Page last updated at 14:09 GMT, Tuesday, 23 December 2008

Mortgage lending 'shrinks again'

For sale signs
House prices have plunged during the last year

UK mortgage lending by the major banks has fallen sharply, with approvals for house purchases 60% lower than a year ago, figures show.

The number of mortgage approvals for house purchases fell by 14% in November to a new low of 17,773, according to the British Bankers' Association (BBA).

People remained worried about the effect of the slowing economy on their personal finances, the BBA said.

As a result, the amount consumers are borrowing also remained subdued.

The number of people re-mortgaging but staying in their existing home also dipped significantly in November, with homeowners unable to find a better deal to switch to.

This fell to 29,798, almost half of the 52,452 of the previous month, and the lowest for eight years.

All change

Mortgage lenders withdrew a number of deals from the market and assessed what they were offering in November after the shock 1.5 percentage point cut in interest rates by the Bank of England.

MORTGAGE FACTS AND FIGURES
17,773: Number of mortgages approved for house purchases
60.7%: Fall in these approvals compared with a year ago
117,000: Average mortgage for home-movers in November
Source: BBA

Potential buyers also held off to see what effect the Bank rate cut would have, the BBA said.

With house prices still falling and people waiting to see whether mortgages would get significantly cheaper, activity in the mortgage market remained stagnant.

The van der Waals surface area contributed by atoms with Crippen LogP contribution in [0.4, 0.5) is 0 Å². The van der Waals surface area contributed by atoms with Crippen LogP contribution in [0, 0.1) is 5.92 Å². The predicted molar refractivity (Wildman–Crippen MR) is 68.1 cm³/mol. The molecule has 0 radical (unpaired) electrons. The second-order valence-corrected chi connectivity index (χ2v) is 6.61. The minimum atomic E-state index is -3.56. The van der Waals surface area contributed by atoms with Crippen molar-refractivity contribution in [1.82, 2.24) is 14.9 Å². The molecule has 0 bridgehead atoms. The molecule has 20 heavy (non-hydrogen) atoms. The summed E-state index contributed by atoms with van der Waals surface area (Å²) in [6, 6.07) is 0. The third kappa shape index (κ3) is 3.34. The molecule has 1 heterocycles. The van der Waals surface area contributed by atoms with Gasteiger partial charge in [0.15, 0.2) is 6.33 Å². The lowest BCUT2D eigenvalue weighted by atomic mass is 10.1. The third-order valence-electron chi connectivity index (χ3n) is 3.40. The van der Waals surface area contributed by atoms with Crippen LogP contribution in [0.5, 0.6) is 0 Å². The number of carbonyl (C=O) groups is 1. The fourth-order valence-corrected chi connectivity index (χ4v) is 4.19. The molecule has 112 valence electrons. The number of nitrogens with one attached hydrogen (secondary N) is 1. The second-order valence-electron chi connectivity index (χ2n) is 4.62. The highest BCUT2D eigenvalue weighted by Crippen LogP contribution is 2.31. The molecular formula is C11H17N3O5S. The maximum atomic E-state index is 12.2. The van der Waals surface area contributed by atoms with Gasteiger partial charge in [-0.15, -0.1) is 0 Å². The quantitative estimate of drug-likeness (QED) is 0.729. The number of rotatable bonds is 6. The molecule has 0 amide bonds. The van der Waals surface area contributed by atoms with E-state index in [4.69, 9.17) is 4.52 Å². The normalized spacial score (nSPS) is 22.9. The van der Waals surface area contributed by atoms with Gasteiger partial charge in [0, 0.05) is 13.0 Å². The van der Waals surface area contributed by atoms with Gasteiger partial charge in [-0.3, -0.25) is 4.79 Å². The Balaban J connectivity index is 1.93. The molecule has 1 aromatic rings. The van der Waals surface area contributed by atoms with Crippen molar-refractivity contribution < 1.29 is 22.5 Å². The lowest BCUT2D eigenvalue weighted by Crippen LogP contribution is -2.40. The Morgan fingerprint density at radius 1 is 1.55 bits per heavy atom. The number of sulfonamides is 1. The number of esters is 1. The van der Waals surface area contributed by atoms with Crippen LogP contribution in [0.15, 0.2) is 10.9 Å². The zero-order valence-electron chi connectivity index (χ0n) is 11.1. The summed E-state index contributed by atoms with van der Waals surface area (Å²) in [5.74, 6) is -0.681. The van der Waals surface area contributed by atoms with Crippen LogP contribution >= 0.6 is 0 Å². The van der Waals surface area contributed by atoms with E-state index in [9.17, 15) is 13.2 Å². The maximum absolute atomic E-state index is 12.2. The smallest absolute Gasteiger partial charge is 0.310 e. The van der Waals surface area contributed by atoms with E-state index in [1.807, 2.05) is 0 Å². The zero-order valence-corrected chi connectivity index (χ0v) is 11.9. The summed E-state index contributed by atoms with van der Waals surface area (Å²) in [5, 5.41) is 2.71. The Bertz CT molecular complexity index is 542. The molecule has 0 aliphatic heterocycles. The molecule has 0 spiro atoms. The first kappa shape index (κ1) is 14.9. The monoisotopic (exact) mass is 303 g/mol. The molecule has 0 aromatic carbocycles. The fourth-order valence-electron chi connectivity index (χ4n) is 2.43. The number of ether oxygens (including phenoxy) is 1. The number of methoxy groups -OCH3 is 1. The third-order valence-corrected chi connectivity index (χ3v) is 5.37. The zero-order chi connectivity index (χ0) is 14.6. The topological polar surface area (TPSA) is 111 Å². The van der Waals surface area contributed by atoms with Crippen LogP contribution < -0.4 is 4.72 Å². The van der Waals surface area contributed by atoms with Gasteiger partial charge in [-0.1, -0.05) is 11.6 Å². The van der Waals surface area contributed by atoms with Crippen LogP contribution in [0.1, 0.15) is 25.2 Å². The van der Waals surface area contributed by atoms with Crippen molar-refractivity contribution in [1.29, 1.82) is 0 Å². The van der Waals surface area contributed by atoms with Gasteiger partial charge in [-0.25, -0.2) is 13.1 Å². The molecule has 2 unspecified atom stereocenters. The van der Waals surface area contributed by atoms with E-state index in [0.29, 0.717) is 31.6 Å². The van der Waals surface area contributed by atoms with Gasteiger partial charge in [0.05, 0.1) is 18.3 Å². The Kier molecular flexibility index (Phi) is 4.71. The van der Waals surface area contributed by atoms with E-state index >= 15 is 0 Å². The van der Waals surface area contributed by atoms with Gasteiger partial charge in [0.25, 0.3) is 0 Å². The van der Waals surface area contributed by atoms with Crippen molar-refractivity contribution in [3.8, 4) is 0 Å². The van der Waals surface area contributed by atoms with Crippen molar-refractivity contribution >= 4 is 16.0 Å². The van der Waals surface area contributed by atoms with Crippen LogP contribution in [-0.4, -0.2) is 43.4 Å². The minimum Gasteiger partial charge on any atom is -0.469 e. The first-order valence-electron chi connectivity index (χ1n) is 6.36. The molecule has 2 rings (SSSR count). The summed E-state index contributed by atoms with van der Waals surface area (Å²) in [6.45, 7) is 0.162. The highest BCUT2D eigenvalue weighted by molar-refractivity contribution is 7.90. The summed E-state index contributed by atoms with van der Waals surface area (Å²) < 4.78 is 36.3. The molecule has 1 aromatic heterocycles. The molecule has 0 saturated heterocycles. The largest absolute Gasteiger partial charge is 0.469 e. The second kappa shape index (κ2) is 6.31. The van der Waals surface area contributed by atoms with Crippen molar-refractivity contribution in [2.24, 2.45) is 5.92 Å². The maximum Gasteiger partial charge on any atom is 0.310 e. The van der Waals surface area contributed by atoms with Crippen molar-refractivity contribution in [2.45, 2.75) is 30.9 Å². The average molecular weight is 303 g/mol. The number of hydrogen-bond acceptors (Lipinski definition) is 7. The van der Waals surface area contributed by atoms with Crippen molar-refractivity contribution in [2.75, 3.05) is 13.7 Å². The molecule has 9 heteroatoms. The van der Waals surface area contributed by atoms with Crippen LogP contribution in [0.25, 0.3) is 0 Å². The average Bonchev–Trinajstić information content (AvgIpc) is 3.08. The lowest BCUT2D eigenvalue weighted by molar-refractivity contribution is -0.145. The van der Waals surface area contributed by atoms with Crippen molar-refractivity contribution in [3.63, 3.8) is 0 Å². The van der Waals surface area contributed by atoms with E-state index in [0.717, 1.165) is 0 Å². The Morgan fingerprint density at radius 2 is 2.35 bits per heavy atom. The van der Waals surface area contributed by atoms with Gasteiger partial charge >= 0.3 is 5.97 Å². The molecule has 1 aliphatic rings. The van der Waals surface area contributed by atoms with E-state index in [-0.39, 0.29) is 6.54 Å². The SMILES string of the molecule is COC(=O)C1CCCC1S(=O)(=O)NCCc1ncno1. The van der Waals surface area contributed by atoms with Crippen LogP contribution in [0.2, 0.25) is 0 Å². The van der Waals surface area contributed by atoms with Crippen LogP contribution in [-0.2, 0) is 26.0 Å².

"People remain concerned about the impacts of the rapidly slowing economy on their personal finances," said BBA statistics director, David Dooks.

Liberal Democrat Treasury spokesman Vince Cable said that the figures showed there was a "very serious problem" with mortgage supply.

"It is understandable that people are not willing to buy in a falling market but the figures suggest that there are people who would buy if mortgages were available on reasonable terms," he said.

"The government and the mortgage industry will have to come up with ideas on how to restore responsible lending."

The Conservatives claimed the bank bail-out package was failing to revive the housing market.

House sales

With prices falling and banks demanding a bigger deposit from buyers, the average amount borrowed by home-movers has also been falling.

In November, the average amount borrowed was 117,000, down nearly 24% on a year ago.

The trends showing a lack of activity in the housing market, reported by the BBA, were confirmed by the latest provisional figures for November from HM Revenue & Customs (HMRC).

Its seasonally adjusted figures showed that residential property sales were down in November to 53,000 in the UK. That is lower than the previous month and 60% down on the same month a year ago.

Iceland effect

Other borrowing ahead of Christmas also remained relatively subdued.

Growth in credit card borrowing was in line with the recent average, with the annual rate of growth up to 7.9%. Borrowing on overdrafts and personal loans was low, the BBA said.

But the amount of money being saved with the UK's major banks shot up in November.

Personal deposits in UK banks went up by 3.9bn in November, having been at a monthly average of 600m during the previous six months.

The BBA suggested this reflected, in part, people receiving compensation for their savings lost in the collapsed Icelandic banks and putting that money into UK bank accounts.

Products offered by High Street banks attracted funds by savers, the BBA said.

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